Kacper Chwialkowski and Arthur Gretton
A non-parametric approach to the problem of testing the independence of two random processes is developed. The test statistic is the Hilbert-Schmidt Independence Criterion (HSIC), which was used previously in testing independence for i.i.d. pairs of variables. The asymptotic behaviour of HSIC is established when computed from samples drawn from random processes. It is shown that earlier bootstrap procedures which worked in the i.i.d. case will fail for random processes, and an alternative consistent estimate of the p-values is proposed. Tests on artificial data and real-world forex data indicate that the new test procedure discovers dependence which is missed by linear approaches, while the earlier bootstrap procedure returns an elevated number of false positives.
Yusuke Mukuta and tatsuya Harada
Partial canonical correlation analysis (partial CCA) is a statistical method that estimates a pair of linear projections onto a low dimensional space, where the correlation between two multidimensional variables is maximized after eliminating the influence of a third variable. Partial CCA is known to be closely related to a causality measure between two time series. However, partial CCA requires the inverses of covariance matrices, so the calculation is not stable. This is particularly the case for high-dimensional data or small sample sizes. Additionally, we cannot estimate the optimal dimension of the subspace in the model. In this paper, we have addressed these problems by proposing a probabilistic interpretation of partial CCA and deriving a Bayesian estimation method based on the probabilistic model. Our numerical experiments demonstrated that our methods can stably estimate the model parameters, even in high dimensions or when there are a small number of samples.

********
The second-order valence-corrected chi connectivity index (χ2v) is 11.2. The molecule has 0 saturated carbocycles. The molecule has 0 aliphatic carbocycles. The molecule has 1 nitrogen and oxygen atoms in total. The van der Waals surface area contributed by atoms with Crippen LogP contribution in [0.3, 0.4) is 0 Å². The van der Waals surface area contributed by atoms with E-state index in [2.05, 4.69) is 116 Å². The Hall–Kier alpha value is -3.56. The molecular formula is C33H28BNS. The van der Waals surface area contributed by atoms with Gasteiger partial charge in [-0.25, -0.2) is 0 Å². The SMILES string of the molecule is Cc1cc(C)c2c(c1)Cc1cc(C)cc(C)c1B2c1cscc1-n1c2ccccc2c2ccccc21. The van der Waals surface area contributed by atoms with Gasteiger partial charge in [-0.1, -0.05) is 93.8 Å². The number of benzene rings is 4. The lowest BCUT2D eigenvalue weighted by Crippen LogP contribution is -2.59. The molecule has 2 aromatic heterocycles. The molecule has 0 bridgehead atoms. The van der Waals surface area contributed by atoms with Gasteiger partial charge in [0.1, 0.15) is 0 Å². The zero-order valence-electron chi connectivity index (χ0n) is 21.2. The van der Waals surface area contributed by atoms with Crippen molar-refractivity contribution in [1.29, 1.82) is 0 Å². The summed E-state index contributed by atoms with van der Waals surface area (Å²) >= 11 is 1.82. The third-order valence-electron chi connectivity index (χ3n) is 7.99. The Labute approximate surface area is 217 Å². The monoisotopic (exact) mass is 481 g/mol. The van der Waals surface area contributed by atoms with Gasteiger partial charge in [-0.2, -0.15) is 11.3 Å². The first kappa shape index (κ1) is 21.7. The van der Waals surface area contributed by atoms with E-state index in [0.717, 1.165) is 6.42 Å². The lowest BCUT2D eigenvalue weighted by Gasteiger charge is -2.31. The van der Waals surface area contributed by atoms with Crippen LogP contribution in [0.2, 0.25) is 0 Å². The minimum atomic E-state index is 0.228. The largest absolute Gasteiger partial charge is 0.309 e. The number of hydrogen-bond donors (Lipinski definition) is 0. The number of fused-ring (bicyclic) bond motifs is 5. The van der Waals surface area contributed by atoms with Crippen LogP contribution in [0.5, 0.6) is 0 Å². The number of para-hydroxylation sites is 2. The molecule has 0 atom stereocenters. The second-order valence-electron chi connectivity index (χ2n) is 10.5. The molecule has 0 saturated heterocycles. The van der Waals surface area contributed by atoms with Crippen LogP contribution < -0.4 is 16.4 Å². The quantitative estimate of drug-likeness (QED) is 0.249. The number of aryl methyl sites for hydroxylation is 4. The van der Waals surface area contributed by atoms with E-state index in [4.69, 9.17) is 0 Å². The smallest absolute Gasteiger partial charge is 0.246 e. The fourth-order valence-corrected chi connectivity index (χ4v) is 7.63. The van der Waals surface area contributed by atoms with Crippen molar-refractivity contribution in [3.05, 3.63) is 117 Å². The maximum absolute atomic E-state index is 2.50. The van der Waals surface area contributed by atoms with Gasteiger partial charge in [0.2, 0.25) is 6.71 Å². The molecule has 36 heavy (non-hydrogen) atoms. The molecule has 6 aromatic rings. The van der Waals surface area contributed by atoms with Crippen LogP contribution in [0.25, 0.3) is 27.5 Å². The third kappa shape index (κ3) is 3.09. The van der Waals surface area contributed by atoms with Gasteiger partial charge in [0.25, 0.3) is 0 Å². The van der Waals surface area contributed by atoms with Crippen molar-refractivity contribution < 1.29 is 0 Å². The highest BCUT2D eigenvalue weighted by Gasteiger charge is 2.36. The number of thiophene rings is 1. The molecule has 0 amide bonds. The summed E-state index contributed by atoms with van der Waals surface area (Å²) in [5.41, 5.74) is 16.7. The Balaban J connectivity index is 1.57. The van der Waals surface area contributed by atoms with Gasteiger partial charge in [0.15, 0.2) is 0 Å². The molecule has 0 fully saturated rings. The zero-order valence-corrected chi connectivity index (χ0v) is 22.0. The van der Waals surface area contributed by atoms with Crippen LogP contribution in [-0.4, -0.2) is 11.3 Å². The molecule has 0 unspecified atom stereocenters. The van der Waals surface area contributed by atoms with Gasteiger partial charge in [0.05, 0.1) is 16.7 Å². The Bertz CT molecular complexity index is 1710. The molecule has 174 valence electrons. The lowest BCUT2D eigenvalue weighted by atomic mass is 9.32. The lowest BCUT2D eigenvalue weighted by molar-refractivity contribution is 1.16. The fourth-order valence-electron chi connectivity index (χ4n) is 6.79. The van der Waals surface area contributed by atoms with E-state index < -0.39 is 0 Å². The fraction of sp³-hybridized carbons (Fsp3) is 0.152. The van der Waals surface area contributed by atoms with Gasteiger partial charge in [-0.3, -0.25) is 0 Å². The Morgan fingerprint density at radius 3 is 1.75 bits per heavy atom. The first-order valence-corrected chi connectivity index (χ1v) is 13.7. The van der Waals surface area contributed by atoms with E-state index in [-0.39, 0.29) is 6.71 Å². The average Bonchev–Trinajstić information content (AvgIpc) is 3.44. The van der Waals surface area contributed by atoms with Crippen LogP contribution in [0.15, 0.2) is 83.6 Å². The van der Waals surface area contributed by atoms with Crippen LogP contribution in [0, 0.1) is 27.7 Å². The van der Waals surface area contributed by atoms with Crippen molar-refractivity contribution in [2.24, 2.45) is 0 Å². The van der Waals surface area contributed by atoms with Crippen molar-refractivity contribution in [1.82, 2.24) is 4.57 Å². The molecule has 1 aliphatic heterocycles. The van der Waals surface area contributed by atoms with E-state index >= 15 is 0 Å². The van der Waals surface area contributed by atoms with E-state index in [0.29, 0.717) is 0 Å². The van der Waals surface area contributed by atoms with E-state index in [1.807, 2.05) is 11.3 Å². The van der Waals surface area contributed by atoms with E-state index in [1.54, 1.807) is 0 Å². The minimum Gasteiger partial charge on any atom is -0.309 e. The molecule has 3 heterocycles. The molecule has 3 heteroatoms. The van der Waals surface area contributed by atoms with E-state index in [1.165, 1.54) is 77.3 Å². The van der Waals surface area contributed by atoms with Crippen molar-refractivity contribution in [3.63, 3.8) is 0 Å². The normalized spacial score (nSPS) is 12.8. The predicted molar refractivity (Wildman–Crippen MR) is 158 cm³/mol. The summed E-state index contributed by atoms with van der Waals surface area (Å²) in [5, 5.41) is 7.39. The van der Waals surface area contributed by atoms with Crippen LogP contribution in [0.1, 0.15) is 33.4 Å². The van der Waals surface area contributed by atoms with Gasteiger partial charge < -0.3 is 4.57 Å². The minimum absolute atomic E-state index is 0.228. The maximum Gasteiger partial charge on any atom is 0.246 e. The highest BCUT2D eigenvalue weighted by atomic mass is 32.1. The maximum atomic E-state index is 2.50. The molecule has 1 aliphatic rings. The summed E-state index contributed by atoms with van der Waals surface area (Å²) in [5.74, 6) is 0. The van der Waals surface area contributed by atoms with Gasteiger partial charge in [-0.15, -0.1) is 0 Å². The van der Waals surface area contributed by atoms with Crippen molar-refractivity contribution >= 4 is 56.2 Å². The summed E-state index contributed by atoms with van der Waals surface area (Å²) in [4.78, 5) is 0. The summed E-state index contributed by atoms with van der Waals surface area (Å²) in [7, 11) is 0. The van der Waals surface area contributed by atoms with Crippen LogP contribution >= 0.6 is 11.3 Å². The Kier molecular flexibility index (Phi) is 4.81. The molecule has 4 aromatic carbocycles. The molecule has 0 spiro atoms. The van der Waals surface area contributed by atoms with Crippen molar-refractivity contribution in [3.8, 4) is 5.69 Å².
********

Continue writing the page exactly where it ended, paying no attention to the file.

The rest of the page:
Time series of counts arise in a variety of forecasting applications, for which traditional models are generally inappropriate. This paper introduces a hierarchical Bayesian formulation applicable to count time series that can easily account for explanatory variables and share statistical strength across groups of related time series. We derive an efficient approximate inference technique, and illustrate its performance on a number of datasets from supply chain planning.